The DscConfiguration module is one of the tooling modules originally written by Steven Murawski for Stack Exchange. It has since been released as open source, and the main repository for the code is hosted by PowerShell.org.
The DscConfiguration module provides us with two main pieces of functionality. First, it allows us to store the ConfigurationData hashtable in several smaller, more manageable data files. This is a vast improvement over the experience you would have if you had to maintain the entire ConfigurationData database in a large, single file. Once you scale out beyond a few machines, you quickly wind up with a file that is thousands of lines long. It can be easy to overlook errors in such a large file.
The other major piece of functionality provided by the DscConfiguration module is the introduction of the concept of Sites, Services, and Global settings, in addition to Nodes. Instead of needing to define every setting directly on each Node – which could introduce a large amount of duplication throughout the ConfigurationData table – you can define settings that are inherited by all nodes, by nodes in a specific site, or by arbitrary groups of similar nodes (which are referred to as Services in the DscConfiguration module.)
When we began working with the Stack Exchange modules, the DscConfiguration module’s code had the most complexity. As Steven described it, the module had grown organically over time, in response to changing needs within Stack Exchange. We have collaborated with Steven to simplify the code in this module, making it easier to understand and to document, in some places.
Here are some of the changes we’ve made to the module at DevOpsGuys:
We moved the Resolve-DscConfigurationProperty function from the DscBuild module to the DscConfiguration module.
It makes more sense for it to live here, with all of the rest of the code that has explicit knowledge of how the ConfigurationData hashtable has been structured.We speculated that this function was originally in the DscBuild module due to a block of code which would look up the value of the $ConfigurationData variable if it were not explicitly passed into the function. Refer to this gist for the original code an our updates.
Presumably, the intention of that code was to allow you to call Resolve-DscConfigurationProperty from a configuration script without having to bother to explicitly pass along a value to the -ConfigurationData parameter on every call. The problem with the original implementation is that it used the Get-Variable cmdlet, which will only resolve variables in the same script module as its caller. If you were using Invoke-DscBuild, you wouldn’t notice the difference, because that command also contains a $ConfigurationData variable that would eventually be resolved. If you tried to call a configuration from outside of Invoke-DscBuild, though, the calls to Resolve-DscConfigurationProperty would fail (unless you passed in -ConfigurationData explicitly.)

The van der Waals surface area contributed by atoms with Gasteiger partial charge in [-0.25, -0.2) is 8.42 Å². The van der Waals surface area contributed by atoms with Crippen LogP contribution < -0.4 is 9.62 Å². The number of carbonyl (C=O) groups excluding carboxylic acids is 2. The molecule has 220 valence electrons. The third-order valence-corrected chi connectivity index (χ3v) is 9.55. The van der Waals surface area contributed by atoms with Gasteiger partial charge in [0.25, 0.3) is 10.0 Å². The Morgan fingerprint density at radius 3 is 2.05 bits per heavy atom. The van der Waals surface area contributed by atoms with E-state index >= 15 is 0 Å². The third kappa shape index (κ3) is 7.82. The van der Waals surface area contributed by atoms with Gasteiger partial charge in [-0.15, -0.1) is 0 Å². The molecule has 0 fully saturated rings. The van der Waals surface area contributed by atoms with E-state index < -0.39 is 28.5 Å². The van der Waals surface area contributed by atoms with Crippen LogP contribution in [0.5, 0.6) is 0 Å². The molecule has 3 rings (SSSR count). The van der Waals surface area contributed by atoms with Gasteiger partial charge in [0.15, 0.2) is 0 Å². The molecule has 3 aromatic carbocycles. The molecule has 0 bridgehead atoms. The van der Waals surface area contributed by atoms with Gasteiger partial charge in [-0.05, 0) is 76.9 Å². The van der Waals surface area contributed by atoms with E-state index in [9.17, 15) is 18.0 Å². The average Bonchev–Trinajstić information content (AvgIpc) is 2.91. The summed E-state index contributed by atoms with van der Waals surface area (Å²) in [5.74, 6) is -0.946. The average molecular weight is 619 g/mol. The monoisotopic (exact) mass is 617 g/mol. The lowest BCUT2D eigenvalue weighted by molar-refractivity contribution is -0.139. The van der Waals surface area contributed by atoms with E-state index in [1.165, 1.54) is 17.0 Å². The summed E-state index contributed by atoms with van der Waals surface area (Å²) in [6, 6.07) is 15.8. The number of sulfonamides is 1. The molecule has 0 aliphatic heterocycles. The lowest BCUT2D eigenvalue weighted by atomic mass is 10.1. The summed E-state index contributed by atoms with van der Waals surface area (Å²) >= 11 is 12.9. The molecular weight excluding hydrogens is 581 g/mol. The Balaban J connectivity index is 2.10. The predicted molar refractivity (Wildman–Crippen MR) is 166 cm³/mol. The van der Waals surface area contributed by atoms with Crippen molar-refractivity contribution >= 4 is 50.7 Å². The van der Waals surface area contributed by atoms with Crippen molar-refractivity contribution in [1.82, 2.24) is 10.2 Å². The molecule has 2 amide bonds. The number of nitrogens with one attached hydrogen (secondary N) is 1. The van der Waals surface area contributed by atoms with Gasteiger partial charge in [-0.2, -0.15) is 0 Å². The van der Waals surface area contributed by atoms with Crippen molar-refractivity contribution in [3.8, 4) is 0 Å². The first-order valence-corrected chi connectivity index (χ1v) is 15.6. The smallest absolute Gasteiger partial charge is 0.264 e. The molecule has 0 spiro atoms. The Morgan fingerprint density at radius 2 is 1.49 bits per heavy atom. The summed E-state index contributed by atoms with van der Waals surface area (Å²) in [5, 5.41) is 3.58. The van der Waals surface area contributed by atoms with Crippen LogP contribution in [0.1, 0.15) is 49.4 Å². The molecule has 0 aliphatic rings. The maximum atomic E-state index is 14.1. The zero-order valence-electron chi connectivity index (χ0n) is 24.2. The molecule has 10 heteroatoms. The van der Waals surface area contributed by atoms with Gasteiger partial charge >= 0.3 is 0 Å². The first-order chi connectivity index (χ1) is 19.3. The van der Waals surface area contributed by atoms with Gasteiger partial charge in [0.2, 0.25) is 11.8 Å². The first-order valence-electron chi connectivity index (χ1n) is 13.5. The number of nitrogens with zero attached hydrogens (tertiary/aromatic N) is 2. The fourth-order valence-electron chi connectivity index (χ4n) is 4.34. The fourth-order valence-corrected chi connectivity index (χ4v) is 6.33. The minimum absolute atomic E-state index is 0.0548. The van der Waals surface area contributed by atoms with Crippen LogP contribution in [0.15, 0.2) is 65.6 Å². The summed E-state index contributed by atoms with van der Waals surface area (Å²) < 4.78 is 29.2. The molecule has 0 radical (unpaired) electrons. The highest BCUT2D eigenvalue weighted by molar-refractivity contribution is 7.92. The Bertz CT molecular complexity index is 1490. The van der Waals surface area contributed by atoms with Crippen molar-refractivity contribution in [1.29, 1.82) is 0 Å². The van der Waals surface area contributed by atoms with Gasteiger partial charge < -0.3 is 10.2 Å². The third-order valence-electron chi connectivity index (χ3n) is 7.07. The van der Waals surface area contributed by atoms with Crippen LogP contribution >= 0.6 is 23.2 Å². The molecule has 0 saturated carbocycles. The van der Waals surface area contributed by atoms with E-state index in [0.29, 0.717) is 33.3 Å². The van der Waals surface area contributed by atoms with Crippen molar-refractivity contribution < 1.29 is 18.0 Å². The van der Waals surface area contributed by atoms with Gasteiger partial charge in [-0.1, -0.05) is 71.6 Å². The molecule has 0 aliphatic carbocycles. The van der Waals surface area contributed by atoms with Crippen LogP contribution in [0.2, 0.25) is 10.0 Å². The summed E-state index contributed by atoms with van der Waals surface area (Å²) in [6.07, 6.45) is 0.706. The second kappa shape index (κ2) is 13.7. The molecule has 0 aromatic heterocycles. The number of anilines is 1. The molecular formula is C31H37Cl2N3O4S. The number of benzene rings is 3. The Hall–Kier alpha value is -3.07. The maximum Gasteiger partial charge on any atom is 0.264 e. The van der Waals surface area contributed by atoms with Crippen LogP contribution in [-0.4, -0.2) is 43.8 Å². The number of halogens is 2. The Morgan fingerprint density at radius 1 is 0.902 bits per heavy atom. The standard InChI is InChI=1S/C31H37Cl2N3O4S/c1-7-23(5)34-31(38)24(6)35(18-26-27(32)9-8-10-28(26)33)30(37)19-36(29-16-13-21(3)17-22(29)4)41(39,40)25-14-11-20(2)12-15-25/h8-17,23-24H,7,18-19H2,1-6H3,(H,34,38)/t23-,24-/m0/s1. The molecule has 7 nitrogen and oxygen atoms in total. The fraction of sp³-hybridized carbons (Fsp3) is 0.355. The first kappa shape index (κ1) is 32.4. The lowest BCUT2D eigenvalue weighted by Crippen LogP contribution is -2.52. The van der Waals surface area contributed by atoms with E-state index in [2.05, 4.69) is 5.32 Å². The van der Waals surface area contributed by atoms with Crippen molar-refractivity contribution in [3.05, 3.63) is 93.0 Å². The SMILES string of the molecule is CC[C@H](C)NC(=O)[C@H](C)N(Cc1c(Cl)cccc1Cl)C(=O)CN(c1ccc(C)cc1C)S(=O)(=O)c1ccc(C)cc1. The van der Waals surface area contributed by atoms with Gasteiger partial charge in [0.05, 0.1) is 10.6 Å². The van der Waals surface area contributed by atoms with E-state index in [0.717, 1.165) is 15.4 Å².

By converting this block to use $PSCmdlet.GetVariableValue() instead, the function can now be called from a configuration even if you’re not using the Invoke-DscBuild command from the DscBuild module, and without explicitly using the -ConfigurationData parameter.
We took out the concept of “Applications”, replacing it with the ability to define a hierarchy of properties.
In the original Resolve-DscConfigurationProperty function, there were two ways you could use it: you could pass in a -PropertyName string, or an -Application string. If you used -Application, the function would look up values in a slightly different place, and would return a hashtable containing whatever values were needed to install a particular application (Name, ProductId, SourcePath, Installer, etc.) The code itself was quite complex, due to having checks for whether $PropertyName or $Application was being used in virtually every helper function.
We speculated that the reason for this Application parameter’s existence was because Stack Exchange needed a way to return a container for other properties, instead of just a single flat PropertyName. In order to simplify the code and make it more flexible for users, we extended this concept to all properties. You can now pass in a value for PropertyName which looks like a file system path, and it will resolve those values by looking through nested hashtables. Refer to this gist for examples of how this looks for the caller, before and after our changes. One advantage of this new approach is that you can override individual values of the nested hashtables without duplication; with the old Application implementation, you would have to repeat the entire table even if you only wanted to override one key / value pair.